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Article
July 24, 1987

Worlds ApartSome Thoughts to Be Delivered to House Officers on the First Day of Clinic

JAMA. 1987;258(4):502-503. doi:10.1001/jama.1987.03400040100030
Abstract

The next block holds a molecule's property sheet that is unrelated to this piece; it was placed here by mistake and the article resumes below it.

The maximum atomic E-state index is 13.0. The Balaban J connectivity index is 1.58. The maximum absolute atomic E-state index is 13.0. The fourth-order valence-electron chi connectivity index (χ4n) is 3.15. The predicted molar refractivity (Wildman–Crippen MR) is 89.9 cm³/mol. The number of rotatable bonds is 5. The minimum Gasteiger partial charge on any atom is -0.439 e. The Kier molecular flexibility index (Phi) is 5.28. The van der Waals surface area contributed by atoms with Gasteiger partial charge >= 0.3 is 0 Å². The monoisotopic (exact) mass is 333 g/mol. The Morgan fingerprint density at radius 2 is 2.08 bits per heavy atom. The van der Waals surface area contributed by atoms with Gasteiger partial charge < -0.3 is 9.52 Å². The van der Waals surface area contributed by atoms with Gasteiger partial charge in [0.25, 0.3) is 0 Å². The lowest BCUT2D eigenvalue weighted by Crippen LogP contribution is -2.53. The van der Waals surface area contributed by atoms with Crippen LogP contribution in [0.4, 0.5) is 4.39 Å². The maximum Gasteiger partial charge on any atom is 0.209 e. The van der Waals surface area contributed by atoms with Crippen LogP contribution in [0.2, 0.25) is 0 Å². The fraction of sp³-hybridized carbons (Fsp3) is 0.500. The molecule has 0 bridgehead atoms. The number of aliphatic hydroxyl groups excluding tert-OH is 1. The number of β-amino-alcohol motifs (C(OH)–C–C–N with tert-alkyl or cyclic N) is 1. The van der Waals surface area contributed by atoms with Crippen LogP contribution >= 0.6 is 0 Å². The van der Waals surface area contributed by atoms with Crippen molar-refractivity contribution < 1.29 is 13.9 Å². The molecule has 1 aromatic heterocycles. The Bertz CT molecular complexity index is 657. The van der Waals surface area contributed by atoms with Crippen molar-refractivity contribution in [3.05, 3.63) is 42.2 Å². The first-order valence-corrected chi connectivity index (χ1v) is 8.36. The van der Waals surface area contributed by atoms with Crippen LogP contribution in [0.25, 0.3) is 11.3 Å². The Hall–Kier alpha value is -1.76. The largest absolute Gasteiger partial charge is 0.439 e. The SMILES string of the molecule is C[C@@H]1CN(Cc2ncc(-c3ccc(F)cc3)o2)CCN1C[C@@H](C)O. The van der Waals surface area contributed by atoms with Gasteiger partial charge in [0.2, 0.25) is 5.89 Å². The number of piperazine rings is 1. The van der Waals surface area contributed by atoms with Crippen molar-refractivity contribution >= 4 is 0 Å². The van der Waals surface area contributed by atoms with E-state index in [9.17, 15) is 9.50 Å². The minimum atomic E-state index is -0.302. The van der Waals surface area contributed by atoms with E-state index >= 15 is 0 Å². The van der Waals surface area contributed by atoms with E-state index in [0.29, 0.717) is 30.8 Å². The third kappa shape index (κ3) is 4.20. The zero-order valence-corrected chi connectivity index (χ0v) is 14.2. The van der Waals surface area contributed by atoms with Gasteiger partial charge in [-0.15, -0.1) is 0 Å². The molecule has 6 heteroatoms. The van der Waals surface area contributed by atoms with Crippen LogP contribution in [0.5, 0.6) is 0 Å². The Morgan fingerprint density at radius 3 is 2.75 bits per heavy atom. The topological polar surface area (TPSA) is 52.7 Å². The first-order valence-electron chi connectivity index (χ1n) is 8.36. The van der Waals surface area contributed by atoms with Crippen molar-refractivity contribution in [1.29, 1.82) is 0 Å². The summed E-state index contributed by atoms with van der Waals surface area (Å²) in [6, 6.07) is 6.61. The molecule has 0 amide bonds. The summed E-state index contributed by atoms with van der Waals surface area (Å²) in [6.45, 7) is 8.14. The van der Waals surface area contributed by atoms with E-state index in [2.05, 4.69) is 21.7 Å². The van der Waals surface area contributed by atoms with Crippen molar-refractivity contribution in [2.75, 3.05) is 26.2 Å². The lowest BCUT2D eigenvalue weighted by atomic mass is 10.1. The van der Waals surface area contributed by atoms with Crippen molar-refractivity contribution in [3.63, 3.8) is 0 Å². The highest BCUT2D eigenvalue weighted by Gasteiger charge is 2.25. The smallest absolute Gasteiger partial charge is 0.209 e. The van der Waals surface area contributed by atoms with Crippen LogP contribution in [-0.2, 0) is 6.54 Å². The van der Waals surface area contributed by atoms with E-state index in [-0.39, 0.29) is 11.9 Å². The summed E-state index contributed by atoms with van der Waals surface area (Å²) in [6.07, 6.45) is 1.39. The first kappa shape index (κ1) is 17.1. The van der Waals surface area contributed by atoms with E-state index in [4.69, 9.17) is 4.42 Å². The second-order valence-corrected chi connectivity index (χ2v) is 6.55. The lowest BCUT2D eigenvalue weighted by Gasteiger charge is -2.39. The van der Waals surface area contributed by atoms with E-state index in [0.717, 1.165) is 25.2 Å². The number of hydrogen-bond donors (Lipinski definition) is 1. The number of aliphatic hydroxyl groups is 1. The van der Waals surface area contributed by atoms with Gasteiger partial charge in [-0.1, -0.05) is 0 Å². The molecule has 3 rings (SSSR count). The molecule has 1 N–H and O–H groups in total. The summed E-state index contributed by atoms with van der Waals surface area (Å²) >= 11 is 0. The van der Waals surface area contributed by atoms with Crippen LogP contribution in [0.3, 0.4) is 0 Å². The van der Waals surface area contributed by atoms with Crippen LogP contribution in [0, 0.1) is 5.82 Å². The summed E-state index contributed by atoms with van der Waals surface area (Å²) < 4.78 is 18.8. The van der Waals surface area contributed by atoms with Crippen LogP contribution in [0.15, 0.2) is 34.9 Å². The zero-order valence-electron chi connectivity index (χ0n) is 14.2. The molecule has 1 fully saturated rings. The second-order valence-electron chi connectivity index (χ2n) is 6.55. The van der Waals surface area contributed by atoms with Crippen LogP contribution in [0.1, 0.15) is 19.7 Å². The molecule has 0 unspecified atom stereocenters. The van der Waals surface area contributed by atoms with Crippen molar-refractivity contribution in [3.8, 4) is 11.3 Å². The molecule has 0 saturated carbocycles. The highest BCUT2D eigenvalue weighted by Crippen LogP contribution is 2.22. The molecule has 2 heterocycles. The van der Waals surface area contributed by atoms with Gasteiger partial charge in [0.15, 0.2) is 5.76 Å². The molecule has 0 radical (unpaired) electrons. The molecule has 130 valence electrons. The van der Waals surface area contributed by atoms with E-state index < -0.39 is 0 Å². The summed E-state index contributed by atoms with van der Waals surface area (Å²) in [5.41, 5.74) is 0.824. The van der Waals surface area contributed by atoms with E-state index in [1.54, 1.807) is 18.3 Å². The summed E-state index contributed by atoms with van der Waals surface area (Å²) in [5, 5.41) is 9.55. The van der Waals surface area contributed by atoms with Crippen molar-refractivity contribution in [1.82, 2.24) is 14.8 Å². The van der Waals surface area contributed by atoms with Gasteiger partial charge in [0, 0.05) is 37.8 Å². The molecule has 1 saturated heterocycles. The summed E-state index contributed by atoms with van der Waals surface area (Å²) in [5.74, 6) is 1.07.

WELCOME to the University Hospital outpatient department. We'd like to take a few minutes to orient you to the clinic, and to make your rotation here more rewarding by pointing out some of the differences between inpatient and outpatient medicine. During the next few years, outpatient medicine will become increasingly important. Because hospitals are so expensive, they are being used less often for extensive inpatient evaluations. As a result, medical care has tended to move here, to the outpatient clinic, where care will continue to be less expensive for most illnesses in which there is an option, even if—as many expect—prospective payment or capitation is widely adopted for use in the outpatient clinic. But both medicine and patients have much to gain by this shift. Outpatient medicine has the potential to be more effective in improving people's health than inpatient medicine. It is where most patients see doctors and where

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